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Google Reader closing: wider implications most missed

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Google Reader is being shut down – do you know the real reason? Do you know the wider implications that most analysts missed?

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Google Reader closing July 1st

After nearly a decade, Google Reader is sunsetting, which has thousands of early adopters online screaming foul.

“We launched Google Reader in 2005 in an effort to make it easy for people to discover and keep tabs on their favorite websites,” the company said. “While the product has a loyal following, over the years usage has declined. So, on July 1, 2013, we will retire Google Reader. Users and developers interested in RSS alternatives can export their data, including their subscriptions, with Google Takeout over the course of the next four months.”

Dozens of petitions have popped up online, the most popular launched having already received over 85,000 signatures. Petitioner Dan Lewis writes, “you’re a huge corporation, with a market cap which rivals the GDP of nations. You’re able to dedicate 20% of your time to products which may never seen the light of day. You experiment in self-driving cars and really cool eyewear which we trust (trust!) you’ll use in a manner respectful to our needs, interests, etc. Show us you care. Don’t kill Google Reader.”

The real reason Google Reader is going away

Gini Dietrich reports on that Google wants you to use Google+ at any cost. “Google employees are incentivized on whether or not Google+ makes it. Twenty five percent of their bonuses require its success. So they’re highly motivated to make you use it.”

Internet responds by offering alternatives

Lifehacker outlines the various type of alternatives in the roundup of “Best Alternatives,” ranging from cloud-based news readers to desktop-based news readers, both of which have advantages and disadvantages.

While there are many feed readers on the market, most of our team continues to use Feedly (and they offer easy instructions for switching), we suspect feed readers that are visually enticing and offer magazine layouts that have mobile device apps so subscribers can read on the go.

Wider implications most missed

David Svet, CEO and President of Spur Communications expressed concerns over Google shutting down Google Reader. “As an avid user, I don’t like to see the tool go away, but I understand that they couldn’t monetize it. On the other hand, as a Google Apps user, my company is tied very closely to Google.”

Svet continued, “While I pay for the service and expect it to be delivered, in the back of my mind is the fear that something I need will be shuttered. It’s a matter of confidence. It makes me wonder whether the risk of using all Google products is wise. Perhaps hedging disruption with Adobe, Microsoft, and or Apple products makes more sense.”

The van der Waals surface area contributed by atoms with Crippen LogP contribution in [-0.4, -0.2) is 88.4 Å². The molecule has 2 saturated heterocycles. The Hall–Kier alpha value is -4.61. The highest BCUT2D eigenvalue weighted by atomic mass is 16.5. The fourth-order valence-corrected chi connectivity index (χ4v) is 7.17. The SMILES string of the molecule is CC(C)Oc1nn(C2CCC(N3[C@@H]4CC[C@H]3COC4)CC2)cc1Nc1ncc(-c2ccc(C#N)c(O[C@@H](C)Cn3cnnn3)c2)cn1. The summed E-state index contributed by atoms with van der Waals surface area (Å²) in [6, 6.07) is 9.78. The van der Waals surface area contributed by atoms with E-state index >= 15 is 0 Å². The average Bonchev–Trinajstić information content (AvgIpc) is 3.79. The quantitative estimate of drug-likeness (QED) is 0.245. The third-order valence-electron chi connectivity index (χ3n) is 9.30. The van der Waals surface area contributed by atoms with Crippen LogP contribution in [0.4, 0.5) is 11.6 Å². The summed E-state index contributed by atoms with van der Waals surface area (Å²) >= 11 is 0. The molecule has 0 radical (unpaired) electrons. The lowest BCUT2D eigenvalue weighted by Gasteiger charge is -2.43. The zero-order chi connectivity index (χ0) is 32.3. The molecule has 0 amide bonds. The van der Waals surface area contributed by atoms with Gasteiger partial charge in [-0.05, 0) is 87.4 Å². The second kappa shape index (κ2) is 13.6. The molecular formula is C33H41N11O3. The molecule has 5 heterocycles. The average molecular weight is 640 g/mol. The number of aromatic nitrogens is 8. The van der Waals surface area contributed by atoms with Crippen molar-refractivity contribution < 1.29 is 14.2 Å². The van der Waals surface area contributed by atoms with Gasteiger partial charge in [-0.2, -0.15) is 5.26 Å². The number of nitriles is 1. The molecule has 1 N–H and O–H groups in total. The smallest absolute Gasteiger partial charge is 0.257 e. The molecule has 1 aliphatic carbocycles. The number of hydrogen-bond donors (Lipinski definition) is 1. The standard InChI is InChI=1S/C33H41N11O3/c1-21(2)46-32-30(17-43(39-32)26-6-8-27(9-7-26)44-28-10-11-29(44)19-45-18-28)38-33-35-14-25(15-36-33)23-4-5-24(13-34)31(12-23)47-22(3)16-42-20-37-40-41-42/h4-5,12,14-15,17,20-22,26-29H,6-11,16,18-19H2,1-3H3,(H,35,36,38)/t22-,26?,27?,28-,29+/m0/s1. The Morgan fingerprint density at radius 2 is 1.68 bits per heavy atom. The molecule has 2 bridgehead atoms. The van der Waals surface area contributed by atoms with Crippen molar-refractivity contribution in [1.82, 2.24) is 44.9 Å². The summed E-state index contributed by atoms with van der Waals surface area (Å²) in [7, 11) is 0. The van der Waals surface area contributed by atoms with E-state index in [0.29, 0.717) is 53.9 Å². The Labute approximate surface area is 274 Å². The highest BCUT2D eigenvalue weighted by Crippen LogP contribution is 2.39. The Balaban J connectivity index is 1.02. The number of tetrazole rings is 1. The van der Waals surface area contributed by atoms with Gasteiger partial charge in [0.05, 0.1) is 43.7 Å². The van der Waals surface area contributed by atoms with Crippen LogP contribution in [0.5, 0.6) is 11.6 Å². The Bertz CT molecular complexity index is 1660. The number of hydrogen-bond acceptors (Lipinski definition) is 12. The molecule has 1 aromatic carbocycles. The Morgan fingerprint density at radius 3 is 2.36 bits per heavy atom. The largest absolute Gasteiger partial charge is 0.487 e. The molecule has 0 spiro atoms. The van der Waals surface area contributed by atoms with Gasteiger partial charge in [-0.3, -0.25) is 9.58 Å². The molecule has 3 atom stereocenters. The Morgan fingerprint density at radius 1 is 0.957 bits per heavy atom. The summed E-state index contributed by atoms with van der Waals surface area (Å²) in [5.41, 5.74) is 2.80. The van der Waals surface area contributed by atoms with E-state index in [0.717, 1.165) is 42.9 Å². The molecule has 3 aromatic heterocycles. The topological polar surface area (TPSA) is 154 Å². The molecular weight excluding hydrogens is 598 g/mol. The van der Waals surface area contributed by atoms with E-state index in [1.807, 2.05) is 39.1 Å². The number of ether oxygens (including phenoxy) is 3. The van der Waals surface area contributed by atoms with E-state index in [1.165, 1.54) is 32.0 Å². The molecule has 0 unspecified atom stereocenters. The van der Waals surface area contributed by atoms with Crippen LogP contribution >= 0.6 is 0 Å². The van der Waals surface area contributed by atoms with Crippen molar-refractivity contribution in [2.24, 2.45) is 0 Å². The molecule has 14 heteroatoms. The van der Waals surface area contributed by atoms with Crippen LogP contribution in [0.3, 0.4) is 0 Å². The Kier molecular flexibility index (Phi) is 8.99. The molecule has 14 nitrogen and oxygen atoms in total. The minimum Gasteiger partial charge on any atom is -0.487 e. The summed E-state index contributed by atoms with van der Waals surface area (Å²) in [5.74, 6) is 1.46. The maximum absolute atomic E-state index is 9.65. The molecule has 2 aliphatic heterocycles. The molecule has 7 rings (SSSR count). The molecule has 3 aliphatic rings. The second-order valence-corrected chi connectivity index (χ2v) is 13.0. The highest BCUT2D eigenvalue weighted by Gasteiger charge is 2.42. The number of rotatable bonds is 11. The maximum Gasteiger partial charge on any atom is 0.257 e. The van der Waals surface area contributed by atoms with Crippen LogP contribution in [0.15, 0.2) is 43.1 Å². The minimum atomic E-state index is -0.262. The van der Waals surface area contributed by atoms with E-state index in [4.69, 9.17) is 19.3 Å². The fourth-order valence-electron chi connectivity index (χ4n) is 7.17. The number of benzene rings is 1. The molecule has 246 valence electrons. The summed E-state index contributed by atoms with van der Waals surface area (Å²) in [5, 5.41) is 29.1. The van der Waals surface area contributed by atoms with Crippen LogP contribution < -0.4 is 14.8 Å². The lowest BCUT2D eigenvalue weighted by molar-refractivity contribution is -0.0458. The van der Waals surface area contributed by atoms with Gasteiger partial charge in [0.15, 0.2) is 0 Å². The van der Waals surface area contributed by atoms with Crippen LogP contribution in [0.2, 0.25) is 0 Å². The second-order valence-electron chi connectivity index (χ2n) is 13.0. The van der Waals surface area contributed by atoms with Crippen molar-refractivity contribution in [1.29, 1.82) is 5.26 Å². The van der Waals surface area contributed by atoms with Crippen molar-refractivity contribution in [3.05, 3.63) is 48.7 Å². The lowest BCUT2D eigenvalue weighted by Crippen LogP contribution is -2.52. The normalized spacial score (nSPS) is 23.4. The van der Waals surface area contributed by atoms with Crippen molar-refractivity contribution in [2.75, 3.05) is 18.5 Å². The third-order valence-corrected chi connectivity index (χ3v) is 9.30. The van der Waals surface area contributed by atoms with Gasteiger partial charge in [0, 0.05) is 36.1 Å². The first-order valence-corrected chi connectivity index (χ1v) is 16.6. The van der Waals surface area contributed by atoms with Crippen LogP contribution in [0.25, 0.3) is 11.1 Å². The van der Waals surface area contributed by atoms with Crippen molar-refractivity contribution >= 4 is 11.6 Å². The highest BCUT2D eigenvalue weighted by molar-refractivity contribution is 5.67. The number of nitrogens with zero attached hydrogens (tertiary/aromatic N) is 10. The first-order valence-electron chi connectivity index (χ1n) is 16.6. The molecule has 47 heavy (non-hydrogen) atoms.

1. Joe Spake

    March 15, 2013 at 9:16 am

    I have been an avid user of Google Reader since the beginning. I subscribe to 218 RSS feeds, many of which are pretty obscure. If Google wants me to use G+ to aggregate all the news I want, they are going to have to make the platform less cumbersome. In the meantime I will be checking out other RSS readers. I checked out 3 yesterday whose servers already seemed over-burdened with other Reader users trying them out. Maybe Google has plans to absorb and kill them too.

  2. Danny Brown

    March 15, 2013 at 10:53 am

    Google Reader is but one option to receive blogs. The bigger issue I saw with it is it got left behind by the mobile revolution. People consume content far differently now, which is why services like FlipBoard have become so popular.

    Blogs will remain – they just need to keep up with the changing landscape. Although, truth be told, I was never a fan of RSS – I keep up to date with blogs I really want to read by email, and use saved streams in Hootsuite to get updates on others.

  3. Deidre Woollard

    March 15, 2013 at 2:45 pm

    the quote from David Svet mirrors what I’m feeling. Will I find an alternative for Google Reader? Sure. But it’s inconvenient and time consuming. I feel that the company broke trust with me so it makes me feel more nervous about using Google Drive as much as I do, let alone Gmail. And it makes me feel more antagonistic about Google Plus which I feel is being rammed down our collective throats.

  4. Missy Caulk

    March 15, 2013 at 4:59 pm

    I am bummed too. I’ll migrate to Feedly but one more task.

  5. rolandestrada

    March 16, 2013 at 8:47 pm

    I’m a heavy user of Reader but the minute I heard was DOA, I moved over to Feedly with no hesitation. I figured the sooner the better in terms of being up to speed by the time Reader is gone. There is a lesson to be learned here when it comes to free services on the net. Case in point, Posterous!

    I love free services but will pay for some services that are more key to real estate survival because their is less of chance paid services will go belly up.

    On the Google+ front, I’m not surprised since it’s a pet project of Larry Page.

  6. Gini Dietrich

    March 19, 2013 at 7:57 pm

    I really, really love Feedly now six days in. I was very sad about Reader, but Feedly is so far superior, I’m glad Google gave me a reason to switch.

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